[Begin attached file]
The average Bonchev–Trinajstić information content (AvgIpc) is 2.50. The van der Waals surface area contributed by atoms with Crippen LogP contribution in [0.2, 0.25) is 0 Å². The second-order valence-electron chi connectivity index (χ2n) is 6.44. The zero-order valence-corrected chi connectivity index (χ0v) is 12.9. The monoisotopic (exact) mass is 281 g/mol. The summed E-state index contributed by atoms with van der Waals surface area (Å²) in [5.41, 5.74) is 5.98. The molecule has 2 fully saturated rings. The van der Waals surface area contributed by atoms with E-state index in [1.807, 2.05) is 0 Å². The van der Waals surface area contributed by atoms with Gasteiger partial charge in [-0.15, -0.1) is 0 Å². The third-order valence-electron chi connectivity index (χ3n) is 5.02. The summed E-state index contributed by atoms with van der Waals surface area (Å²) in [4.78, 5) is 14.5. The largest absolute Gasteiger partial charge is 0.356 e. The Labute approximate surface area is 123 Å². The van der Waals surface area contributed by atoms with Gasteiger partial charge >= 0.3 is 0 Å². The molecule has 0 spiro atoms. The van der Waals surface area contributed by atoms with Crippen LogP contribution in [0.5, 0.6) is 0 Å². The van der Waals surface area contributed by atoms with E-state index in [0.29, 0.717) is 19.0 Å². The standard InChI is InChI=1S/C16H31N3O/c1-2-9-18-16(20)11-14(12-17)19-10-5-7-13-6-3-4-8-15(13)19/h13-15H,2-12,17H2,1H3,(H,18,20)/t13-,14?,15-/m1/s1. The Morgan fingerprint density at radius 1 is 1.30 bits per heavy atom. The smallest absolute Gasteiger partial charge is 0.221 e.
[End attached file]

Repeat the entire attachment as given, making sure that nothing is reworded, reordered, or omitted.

The average Bonchev–Trinajstić information content (AvgIpc) is 2.50. The van der Waals surface area contributed by atoms with Crippen LogP contribution in [0.2, 0.25) is 0 Å². The second-order valence-electron chi connectivity index (χ2n) is 6.44. The zero-order valence-corrected chi connectivity index (χ0v) is 12.9. The monoisotopic (exact) mass is 281 g/mol. The summed E-state index contributed by atoms with van der Waals surface area (Å²) in [5.41, 5.74) is 5.98. The molecule has 2 fully saturated rings. The van der Waals surface area contributed by atoms with E-state index in [1.807, 2.05) is 0 Å². The van der Waals surface area contributed by atoms with Gasteiger partial charge in [-0.15, -0.1) is 0 Å². The third-order valence-electron chi connectivity index (χ3n) is 5.02. The summed E-state index contributed by atoms with van der Waals surface area (Å²) in [4.78, 5) is 14.5. The largest absolute Gasteiger partial charge is 0.356 e. The Labute approximate surface area is 123 Å². The van der Waals surface area contributed by atoms with Gasteiger partial charge >= 0.3 is 0 Å². The molecule has 0 spiro atoms. The van der Waals surface area contributed by atoms with Crippen LogP contribution in [0.5, 0.6) is 0 Å². The van der Waals surface area contributed by atoms with E-state index in [0.29, 0.717) is 19.0 Å². The standard InChI is InChI=1S/C16H31N3O/c1-2-9-18-16(20)11-14(12-17)19-10-5-7-13-6-3-4-8-15(13)19/h13-15H,2-12,17H2,1H3,(H,18,20)/t13-,14?,15-/m1/s1. The Morgan fingerprint density at radius 1 is 1.30 bits per heavy atom. The smallest absolute Gasteiger partial charge is 0.221 e.